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The Other Side: How I Know What I Know
I believe in the other side and the eternity of the soul. I believe our spirits make the round-trip from this world to The Other Side many times, by our own choice, to learn and experience for the ongoing advancement of the souls God gave each one of us. I believe that only a thin veil separates our earthly dimension from the dimension of The Other Side. I believe that The Other Side is Home, where we all came from and where we will all go again, and that we carry very real memories of it in our spirit minds. And I believe it is on The Other Side, between what we call "lifetimes," that we are really at our most alive.
Every one of those beliefs is absolute. For some reason, many people assume that since I was born psychic, into a family with a three-hundred-year psychic lineage, I'm already genetically goofy anyway, and likely to fall for every harebrained, supernatural "woo-woo" rumor that comes along.
But the truth is, I was also born in Missouri, the "Show-Me" state, into a Lutheran/Episcopalian/Jewish home, and attended Catholic school, which gave me enough theories about The Other Side and the journey of the soul to keep me perpetually confused if I had simply believed everything I heard without questioning it. Not a chance. I happen to be one of the most naturally skeptical people you'll ever meet, and I'm almost addicted to research. My faith in God has always been unshakable, but until and unless I've seen, tasted, smelled, felt, and experienced the details about how this whole creation of His really works, I take nothing for granted and keep righton digging for answers.
I would never waste your time with a book of pretty fantasies and illusions about The Other Side. I love fairy tales as much as the next person, but only when they're properly identified as fiction and used as pleasant little escapes from reality. The Other Side is reality, as real as the ground we walk on, the bodies our spirits inhabit, and the air we breathe. And the truth about The Other Side is more thrilling, comforting, loving, and empowering than any fairy tale could ever be.
Rather than ask you to just take my word for it, though, I'll assume that you're as skeptical as I am, and walk you down the sixty-three years of paths and occasional detours that led me to the truth, so that we can all take the upcoming tour of The Other Side together with fearless, confident joy.
I was born with an inherited, God-given psychic gift in Kansas City, Missouri, on October 19, 1936. Neither my dear daddy, William L. Shoemaker, nor my not-so-dear mother, Celeste, was psychic. The gift skipped that generation and passed directly from my beloved, brilliantly psychic maternal grandmother, Ada Coil, to me. Grandma Ada was my mentor, my inspiration, and my constant source of assurance that being psychic wasn't really the frightening burden I often found it to be. She used to say, "You're the only one in our family who's ever rebelled against this gift." She was right. Until I understood it and discovered that I could use it to help people, it was one gift I would have happily exchanged.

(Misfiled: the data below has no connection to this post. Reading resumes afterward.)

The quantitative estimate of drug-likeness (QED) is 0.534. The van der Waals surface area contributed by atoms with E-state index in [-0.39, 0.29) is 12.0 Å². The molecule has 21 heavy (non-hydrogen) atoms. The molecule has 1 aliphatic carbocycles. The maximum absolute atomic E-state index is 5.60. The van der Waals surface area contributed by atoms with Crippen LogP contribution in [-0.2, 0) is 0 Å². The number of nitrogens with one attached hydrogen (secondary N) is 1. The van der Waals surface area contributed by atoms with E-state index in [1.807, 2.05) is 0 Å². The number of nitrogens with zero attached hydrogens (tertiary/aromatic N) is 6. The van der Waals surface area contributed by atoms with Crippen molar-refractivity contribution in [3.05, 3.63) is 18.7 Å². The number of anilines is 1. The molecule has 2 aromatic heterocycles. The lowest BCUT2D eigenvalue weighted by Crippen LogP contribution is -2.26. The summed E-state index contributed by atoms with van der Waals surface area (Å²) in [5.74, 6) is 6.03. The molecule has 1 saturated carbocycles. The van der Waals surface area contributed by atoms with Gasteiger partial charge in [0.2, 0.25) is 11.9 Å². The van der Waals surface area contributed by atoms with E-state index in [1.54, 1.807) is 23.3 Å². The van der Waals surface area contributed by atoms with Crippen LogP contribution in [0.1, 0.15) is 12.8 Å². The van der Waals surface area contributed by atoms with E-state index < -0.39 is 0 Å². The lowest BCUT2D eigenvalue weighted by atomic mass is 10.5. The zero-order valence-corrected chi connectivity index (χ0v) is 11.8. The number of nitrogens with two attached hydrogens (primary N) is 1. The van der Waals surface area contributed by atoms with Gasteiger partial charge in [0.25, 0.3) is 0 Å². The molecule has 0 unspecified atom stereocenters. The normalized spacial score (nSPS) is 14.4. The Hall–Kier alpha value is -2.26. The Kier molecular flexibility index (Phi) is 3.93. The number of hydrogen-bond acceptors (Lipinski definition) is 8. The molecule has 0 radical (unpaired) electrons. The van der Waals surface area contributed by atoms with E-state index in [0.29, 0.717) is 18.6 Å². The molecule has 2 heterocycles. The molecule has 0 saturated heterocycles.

Just as a God-given musical gift can manifest itself in a variety of ways, from singer to composer to musician to conductor, the specifics of the psychic gift have varied from one generation of my family to another. Some of us can trance, or step aside to allow a spirit entity to see, speak, and hear through us, while others of us, including Grandma Ada and my psychic son, Christopher, either can't or won't. A few of my ancestors and my amazingly gifted granddaughter, Angelia, have psychokinetic power, which is the ability to manipulate tangible objects psychically. I don't have that ability, nor does Christopher, who is Angelia's father. The variations go on and on, but the bottom line remains the same: even when we were too young to understand what was happening, the psychics in my family have had countless, undeniable encounters with The Other Side in some form or other.
The majority of my childhood psychic experiences were visual. I was five years old when, at a family dinner, I saw the faces of both my great-grandmothers melting, as if their skin were slowly running down their necks like lava, leaving nothing but their bare skulls behind. Within two weeks they both died, and until Grandma Ada explained psychic visions, I was simply being given a visual form of psychic information, I was convinced that I had somehow killed them. At around that same age I discovered I had the disgusting, involuntary ability to see inside people, like a three-dimensional, full-color X ray. Try having a normal childhood when some repairman or family friend stops by and all you see is a diseased liver or tumor-ravaged lung floating through the living room.
I couldn't imagine a lifetime of looking at melting faces and infected organs, and I complained to Grandma Ada, the one person who understood. She taught me that, just as God gives us this gift, He can help us refine it. "Ask Him not to show you anything you can't handle," she said. So I did, and He answered the prayers of a frightened child. The visions kept coming, as powerful and intense as ever, but the images themselves were always more "age appropriate" from then on.